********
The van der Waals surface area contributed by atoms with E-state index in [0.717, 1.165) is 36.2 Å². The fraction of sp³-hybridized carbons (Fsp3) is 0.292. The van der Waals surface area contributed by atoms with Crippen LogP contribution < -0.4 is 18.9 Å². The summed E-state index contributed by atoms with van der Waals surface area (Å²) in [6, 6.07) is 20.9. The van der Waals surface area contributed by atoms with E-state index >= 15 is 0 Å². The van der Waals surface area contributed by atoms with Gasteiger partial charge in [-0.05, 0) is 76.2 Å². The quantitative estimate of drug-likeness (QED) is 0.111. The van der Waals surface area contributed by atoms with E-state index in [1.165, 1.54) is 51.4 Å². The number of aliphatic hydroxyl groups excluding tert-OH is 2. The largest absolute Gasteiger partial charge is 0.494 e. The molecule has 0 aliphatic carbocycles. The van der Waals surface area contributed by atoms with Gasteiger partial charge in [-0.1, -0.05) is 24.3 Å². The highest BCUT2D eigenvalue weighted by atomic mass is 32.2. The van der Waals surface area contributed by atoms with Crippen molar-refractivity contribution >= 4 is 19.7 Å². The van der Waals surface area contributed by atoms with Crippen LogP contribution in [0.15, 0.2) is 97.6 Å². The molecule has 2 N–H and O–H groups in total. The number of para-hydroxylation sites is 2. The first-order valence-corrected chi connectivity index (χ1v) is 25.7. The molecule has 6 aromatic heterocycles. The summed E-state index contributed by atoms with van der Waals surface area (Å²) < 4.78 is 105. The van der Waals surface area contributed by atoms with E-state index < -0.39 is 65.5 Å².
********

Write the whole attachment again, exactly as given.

The van der Waals surface area contributed by atoms with E-state index in [0.717, 1.165) is 36.2 Å². The fraction of sp³-hybridized carbons (Fsp3) is 0.292. The van der Waals surface area contributed by atoms with Crippen LogP contribution < -0.4 is 18.9 Å². The summed E-state index contributed by atoms with van der Waals surface area (Å²) in [6, 6.07) is 20.9. The van der Waals surface area contributed by atoms with E-state index >= 15 is 0 Å². The van der Waals surface area contributed by atoms with Gasteiger partial charge in [-0.05, 0) is 76.2 Å². The quantitative estimate of drug-likeness (QED) is 0.111. The van der Waals surface area contributed by atoms with E-state index in [1.165, 1.54) is 51.4 Å². The number of aliphatic hydroxyl groups excluding tert-OH is 2. The largest absolute Gasteiger partial charge is 0.494 e. The molecule has 0 aliphatic carbocycles. The van der Waals surface area contributed by atoms with Gasteiger partial charge in [-0.1, -0.05) is 24.3 Å². The highest BCUT2D eigenvalue weighted by atomic mass is 32.2. The van der Waals surface area contributed by atoms with Crippen molar-refractivity contribution >= 4 is 19.7 Å². The van der Waals surface area contributed by atoms with Crippen LogP contribution in [0.15, 0.2) is 97.6 Å². The molecule has 2 N–H and O–H groups in total. The number of para-hydroxylation sites is 2. The first-order valence-corrected chi connectivity index (χ1v) is 25.7. The molecule has 6 aromatic heterocycles. The summed E-state index contributed by atoms with van der Waals surface area (Å²) < 4.78 is 105. The van der Waals surface area contributed by atoms with E-state index < -0.39 is 65.5 Å².